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Mental Wellness Culture in Schools: Why and How

Creating a positive school culture that supports mental wellness is a topic that’s getting increasing attention in recent years. It’s an idea that makes sense: when students feel supported and safe, they show up, they can focus on learning, and they’re more engaged.

However, for many school leaders, shifting their school culture may seem like an impossible task. With so many other pressing issues to manage in 2020, supporting mental wellness might seem too difficult (and expensive) to tackle right now.

The fact is, simple changes can bring big gains when it comes to supporting student mental health. Also, building a supportive school climate can help with other critical challenges you are facing in this unprecedented year: improving the effectiveness of virtual learning, and the growing problem of teacher burnout.

In this article, you’ll learn why this issue is worth your attention, and the simple step you can take now to solve immediate problems and move your school toward a positive mental wellness culture.

A positive school culture delivers benefits for everyone

It’s well known that students can achieve more when schools support their mental wellness. Here’s what you might not realize: teachers and support staff also benefit from less frustration, more time, and more job satisfaction.

STUDENTS get better support and more time to learn

In nearly every classroom, there are behavior problems that disrupt learning. Students act out (or the opposite: shut down and tune out) for a variety of reasons. Teachers get frustrated and repeatedly try to get the student to change their behavior. In many cases, they succeed only in wasting precious learning time for the whole class.

With most schools now shifting to some form of virtual learning, that problem has intensified. Trauma due to the pandemic and months of isolation is leading to a new onslaught of mental health issues that manifest as disruptive classroom behavior and failure to engage.

When you build a positive mental wellness culture, teachers can recognize the signs of mental health issues. They are armed with simple tactics to prevent behavior and mental health issues from disrupting their classes, and they know how and when to refer students for more expert help.

Struggling students get the help they need to succeed, and the rest of the class gets more time to focus on learning.

TEACHERS get fewer frustrations and more job satisfaction

The exponential growth of student anxiety, depression, and other mental health issues is leading to classroom conditions that most teachers aren’t trained or equipped to handle.

Teachers want to help their students succeed. When they can’t, it leads to frustration and burnout. Again, this problem has been compounded by the pandemic and the shift to virtual learning, which has been hard on teachers.

It’s easier than you think to give teachers the tools they need to properly manage behavioral issues and support struggling students, both in physical classrooms and virtual ones. When you do, they have more time and energy to give the rest of the class.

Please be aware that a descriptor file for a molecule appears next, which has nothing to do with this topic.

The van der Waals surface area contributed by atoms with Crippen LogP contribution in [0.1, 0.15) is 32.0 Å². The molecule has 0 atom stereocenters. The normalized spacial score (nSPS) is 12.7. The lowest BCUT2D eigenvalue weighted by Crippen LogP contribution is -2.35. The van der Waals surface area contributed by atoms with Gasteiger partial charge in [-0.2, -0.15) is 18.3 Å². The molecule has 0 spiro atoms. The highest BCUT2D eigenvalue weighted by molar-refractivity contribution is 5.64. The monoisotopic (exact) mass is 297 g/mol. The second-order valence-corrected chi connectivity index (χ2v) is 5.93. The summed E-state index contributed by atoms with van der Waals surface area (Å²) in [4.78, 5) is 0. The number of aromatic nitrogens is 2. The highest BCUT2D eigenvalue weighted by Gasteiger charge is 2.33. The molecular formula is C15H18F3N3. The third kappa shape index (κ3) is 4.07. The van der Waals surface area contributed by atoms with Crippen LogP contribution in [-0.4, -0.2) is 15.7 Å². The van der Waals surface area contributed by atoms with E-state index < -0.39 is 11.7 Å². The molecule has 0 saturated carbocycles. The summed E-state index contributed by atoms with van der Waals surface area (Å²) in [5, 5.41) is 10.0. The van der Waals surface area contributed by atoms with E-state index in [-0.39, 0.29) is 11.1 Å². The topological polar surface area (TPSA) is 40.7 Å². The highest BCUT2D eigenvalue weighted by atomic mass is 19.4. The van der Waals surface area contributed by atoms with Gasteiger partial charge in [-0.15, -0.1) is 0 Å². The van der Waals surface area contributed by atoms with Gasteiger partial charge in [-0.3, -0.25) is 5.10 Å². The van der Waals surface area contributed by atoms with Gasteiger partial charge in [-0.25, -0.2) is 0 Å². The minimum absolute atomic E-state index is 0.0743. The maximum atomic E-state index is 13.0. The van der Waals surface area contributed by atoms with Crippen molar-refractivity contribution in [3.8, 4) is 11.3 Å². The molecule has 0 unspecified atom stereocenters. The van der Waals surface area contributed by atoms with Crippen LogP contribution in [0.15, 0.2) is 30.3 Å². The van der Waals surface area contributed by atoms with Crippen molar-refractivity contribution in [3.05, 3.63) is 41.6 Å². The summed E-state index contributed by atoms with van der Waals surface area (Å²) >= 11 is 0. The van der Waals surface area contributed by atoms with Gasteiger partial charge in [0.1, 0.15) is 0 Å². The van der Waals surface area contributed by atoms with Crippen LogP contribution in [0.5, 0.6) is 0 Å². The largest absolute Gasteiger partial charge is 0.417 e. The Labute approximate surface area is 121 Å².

STUDENT SUPPORT STAFF can focus on students who need the most help

School counselors, social workers, and child study team members have become some of the most overburdened school employees.

They manage mountains of IEP paperwork for students with a variety of issues that interfere with learning. They also spend hours every day with “frequent flyer” students with behavioral and mental health issues, who habitually disrupt classes and teachers don’t know how to handle. It’s not uncommon for support staff to have students in their office 4 or 5 times a day.

Unfortunately, that often means the students with the greatest need don’t get effective help. That’s a common frustration for school counselors and social workers.

Here’s the good news. There is an easy way to begin building a supportive school culture and addressing the needs of your entire school: providing mental wellness training to your child study team.

Mental wellness training makes your child study team more effective and efficient in managing the needs of students. The skills they learn help them reduce their own workload and give them the time to focus on the most satisfying and meaningful work.

Start changing school culture by educating your team about mental wellness

Mental wellness training is the first step to changing school culture. You can start by training your child study team members, who can then share simple strategies with your teaching staff.

It’s a small investment of time that creates a ripple effect throughout your school, quickly delivering big rewards and reduced workloads:

  • Counselors and social workers gain the skills to help students succeed, reducing daily time spent with students.
  • Your trained child study team can share the strategies they learn with teachers, helping them more effectively manage classroom behavior.
  • Teachers can handle common behavior issues on their own, so fewer students are referred to the child study team.
  • Small issues are identified and addressed before they become big problems, so school administrators have fewer disciplinary issues to deal with.

This strategy is simple and affordable for school districts, yet it delivers results more quickly and effectively than you might expect. Your school culture becomes more positive and you create an environment where everyone thrives.

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